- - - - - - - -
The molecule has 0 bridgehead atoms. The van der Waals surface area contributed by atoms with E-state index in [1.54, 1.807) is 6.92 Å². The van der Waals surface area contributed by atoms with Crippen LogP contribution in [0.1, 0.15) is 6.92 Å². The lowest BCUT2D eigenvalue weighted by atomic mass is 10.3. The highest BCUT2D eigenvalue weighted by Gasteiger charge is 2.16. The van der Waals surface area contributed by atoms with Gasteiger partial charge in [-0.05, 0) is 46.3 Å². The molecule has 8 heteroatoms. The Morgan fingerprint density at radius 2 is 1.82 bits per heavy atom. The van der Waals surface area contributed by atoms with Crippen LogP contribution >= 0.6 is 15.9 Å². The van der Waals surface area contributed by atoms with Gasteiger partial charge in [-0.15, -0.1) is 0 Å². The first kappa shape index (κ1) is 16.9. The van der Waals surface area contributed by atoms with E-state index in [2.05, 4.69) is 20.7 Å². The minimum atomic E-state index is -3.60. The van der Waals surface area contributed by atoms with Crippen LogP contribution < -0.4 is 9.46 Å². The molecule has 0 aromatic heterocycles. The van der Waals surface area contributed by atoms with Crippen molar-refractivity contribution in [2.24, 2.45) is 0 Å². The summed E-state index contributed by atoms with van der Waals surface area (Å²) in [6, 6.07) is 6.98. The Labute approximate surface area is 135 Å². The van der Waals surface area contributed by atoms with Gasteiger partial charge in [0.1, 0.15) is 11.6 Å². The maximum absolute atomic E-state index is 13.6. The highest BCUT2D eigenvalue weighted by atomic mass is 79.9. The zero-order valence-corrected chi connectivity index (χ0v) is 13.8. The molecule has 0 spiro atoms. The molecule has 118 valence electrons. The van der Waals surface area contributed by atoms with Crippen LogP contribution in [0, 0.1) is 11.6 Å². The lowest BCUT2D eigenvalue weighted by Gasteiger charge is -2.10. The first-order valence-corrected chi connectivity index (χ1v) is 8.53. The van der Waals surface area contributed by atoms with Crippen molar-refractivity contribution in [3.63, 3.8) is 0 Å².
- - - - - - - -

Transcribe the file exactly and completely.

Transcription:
The molecule has 0 bridgehead atoms. The van der Waals surface area contributed by atoms with E-state index in [1.54, 1.807) is 6.92 Å². The van der Waals surface area contributed by atoms with Crippen LogP contribution in [0.1, 0.15) is 6.92 Å². The lowest BCUT2D eigenvalue weighted by atomic mass is 10.3. The highest BCUT2D eigenvalue weighted by Gasteiger charge is 2.16. The van der Waals surface area contributed by atoms with Gasteiger partial charge in [-0.05, 0) is 46.3 Å². The molecule has 8 heteroatoms. The Morgan fingerprint density at radius 2 is 1.82 bits per heavy atom. The van der Waals surface area contributed by atoms with Crippen LogP contribution >= 0.6 is 15.9 Å². The van der Waals surface area contributed by atoms with Gasteiger partial charge in [-0.15, -0.1) is 0 Å². The first kappa shape index (κ1) is 16.9. The van der Waals surface area contributed by atoms with E-state index in [2.05, 4.69) is 20.7 Å². The minimum atomic E-state index is -3.60. The van der Waals surface area contributed by atoms with Crippen LogP contribution < -0.4 is 9.46 Å². The molecule has 0 aromatic heterocycles. The van der Waals surface area contributed by atoms with Crippen molar-refractivity contribution in [2.24, 2.45) is 0 Å². The summed E-state index contributed by atoms with van der Waals surface area (Å²) in [6, 6.07) is 6.98. The Labute approximate surface area is 135 Å². The van der Waals surface area contributed by atoms with Gasteiger partial charge in [0.1, 0.15) is 11.6 Å². The maximum absolute atomic E-state index is 13.6. The highest BCUT2D eigenvalue weighted by atomic mass is 79.9. The zero-order valence-corrected chi connectivity index (χ0v) is 13.8. The molecule has 0 spiro atoms. The molecule has 118 valence electrons. The van der Waals surface area contributed by atoms with Crippen LogP contribution in [0, 0.1) is 11.6 Å². The lowest BCUT2D eigenvalue weighted by Gasteiger charge is -2.10. The first-order valence-corrected chi connectivity index (χ1v) is 8.53. The van der Waals surface area contributed by atoms with Crippen molar-refractivity contribution in [3.63, 3.8) is 0 Å².